With the election approaching, employers are reminded that state law may require employers allow employees time off to vote. Although federal law does not require companies to provide time off from work to vote, many states have laws addressing an employer’s responsibility to provide for voting time leave.
For instance, Section 178 of Chapter 149 of the Massachusetts General Laws provides that employees in manufacturing, mechanical or mercantile establishments who are eligible to vote are entitled to a leave to vote during the period two hours after the polls open. The law does not specify whether the leave is paid or unpaid. In all other industries, if polls are open two or three hours prior to an employee’s regular work hours, the employer is not required to provide time off to vote. Employers may require employees to request time off in advance. As a practical matter, because most polls in Massachusetts are open at 7:00 a.m., such leave may be unnecessary.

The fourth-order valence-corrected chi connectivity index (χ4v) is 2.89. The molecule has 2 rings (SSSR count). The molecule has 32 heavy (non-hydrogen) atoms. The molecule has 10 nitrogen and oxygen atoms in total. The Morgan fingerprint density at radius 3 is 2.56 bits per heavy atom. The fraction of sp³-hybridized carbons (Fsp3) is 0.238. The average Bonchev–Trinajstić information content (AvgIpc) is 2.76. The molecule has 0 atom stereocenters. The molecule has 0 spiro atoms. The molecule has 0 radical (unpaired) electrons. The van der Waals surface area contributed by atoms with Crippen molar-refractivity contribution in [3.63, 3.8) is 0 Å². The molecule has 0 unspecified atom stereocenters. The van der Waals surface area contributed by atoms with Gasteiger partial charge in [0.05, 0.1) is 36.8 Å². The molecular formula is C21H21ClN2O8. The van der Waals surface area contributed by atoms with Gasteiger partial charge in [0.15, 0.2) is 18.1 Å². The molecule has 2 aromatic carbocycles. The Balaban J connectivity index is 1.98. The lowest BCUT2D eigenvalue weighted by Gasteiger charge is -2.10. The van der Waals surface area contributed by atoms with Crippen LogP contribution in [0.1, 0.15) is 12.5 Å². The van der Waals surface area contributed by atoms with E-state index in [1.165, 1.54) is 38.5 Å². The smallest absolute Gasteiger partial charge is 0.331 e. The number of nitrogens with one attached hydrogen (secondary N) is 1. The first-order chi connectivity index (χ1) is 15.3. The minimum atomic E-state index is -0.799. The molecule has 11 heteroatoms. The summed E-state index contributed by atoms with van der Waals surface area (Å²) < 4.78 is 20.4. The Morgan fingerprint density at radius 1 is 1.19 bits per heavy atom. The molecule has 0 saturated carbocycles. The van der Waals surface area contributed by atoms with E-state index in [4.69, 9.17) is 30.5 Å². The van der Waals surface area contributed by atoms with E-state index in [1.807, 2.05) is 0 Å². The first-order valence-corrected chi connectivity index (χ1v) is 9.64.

Employers should contact their MBJ attorney with questions concerning the voting leave requirements in any particular jurisdiction.
Jeffrey S. Siegel is a partner at Morgan, Brown & Joy, LLP. He may be reached at (617) 523-6666 or at firstname.lastname@example.org. Morgan, Brown & Joy, LLP focuses exclusively on representing employers in employment and labor matters.
This alert was prepared on October 24, 2012.
This publication, which may be considered advertising under the ethical rules of certain jurisdictions, should not be construed as legal advice or a legal opinion on any specific facts or circumstances by Morgan, Brown & Joy, LLP and its attorneys. This newsletter is intended for general information purposes only and you should consult an attorney concerning any specific legal questions you may have.